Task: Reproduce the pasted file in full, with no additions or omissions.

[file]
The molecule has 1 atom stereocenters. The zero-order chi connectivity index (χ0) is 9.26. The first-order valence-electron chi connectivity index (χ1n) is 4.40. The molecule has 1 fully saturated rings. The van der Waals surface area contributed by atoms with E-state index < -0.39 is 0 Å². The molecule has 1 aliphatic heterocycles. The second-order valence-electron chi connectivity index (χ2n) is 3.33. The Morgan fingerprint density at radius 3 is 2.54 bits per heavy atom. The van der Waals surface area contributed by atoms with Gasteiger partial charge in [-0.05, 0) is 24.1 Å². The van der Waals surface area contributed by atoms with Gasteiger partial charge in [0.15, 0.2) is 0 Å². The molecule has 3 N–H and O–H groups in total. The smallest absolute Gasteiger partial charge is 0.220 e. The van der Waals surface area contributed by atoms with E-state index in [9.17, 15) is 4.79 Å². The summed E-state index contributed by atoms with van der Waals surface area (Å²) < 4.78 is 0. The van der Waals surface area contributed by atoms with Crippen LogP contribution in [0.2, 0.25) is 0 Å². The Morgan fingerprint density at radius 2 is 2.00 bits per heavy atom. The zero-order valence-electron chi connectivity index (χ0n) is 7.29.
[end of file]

The molecule has 1 atom stereocenters. The zero-order chi connectivity index (χ0) is 9.26. The first-order valence-electron chi connectivity index (χ1n) is 4.40. The molecule has 1 fully saturated rings. The van der Waals surface area contributed by atoms with E-state index < -0.39 is 0 Å². The molecule has 1 aliphatic heterocycles. The second-order valence-electron chi connectivity index (χ2n) is 3.33. The Morgan fingerprint density at radius 3 is 2.54 bits per heavy atom. The van der Waals surface area contributed by atoms with Gasteiger partial charge in [-0.05, 0) is 24.1 Å². The van der Waals surface area contributed by atoms with Gasteiger partial charge in [0.15, 0.2) is 0 Å². The molecule has 3 N–H and O–H groups in total. The smallest absolute Gasteiger partial charge is 0.220 e. The van der Waals surface area contributed by atoms with E-state index in [9.17, 15) is 4.79 Å². The summed E-state index contributed by atoms with van der Waals surface area (Å²) < 4.78 is 0. The van der Waals surface area contributed by atoms with Crippen LogP contribution in [0.2, 0.25) is 0 Å². The Morgan fingerprint density at radius 2 is 2.00 bits per heavy atom. The zero-order valence-electron chi connectivity index (χ0n) is 7.29.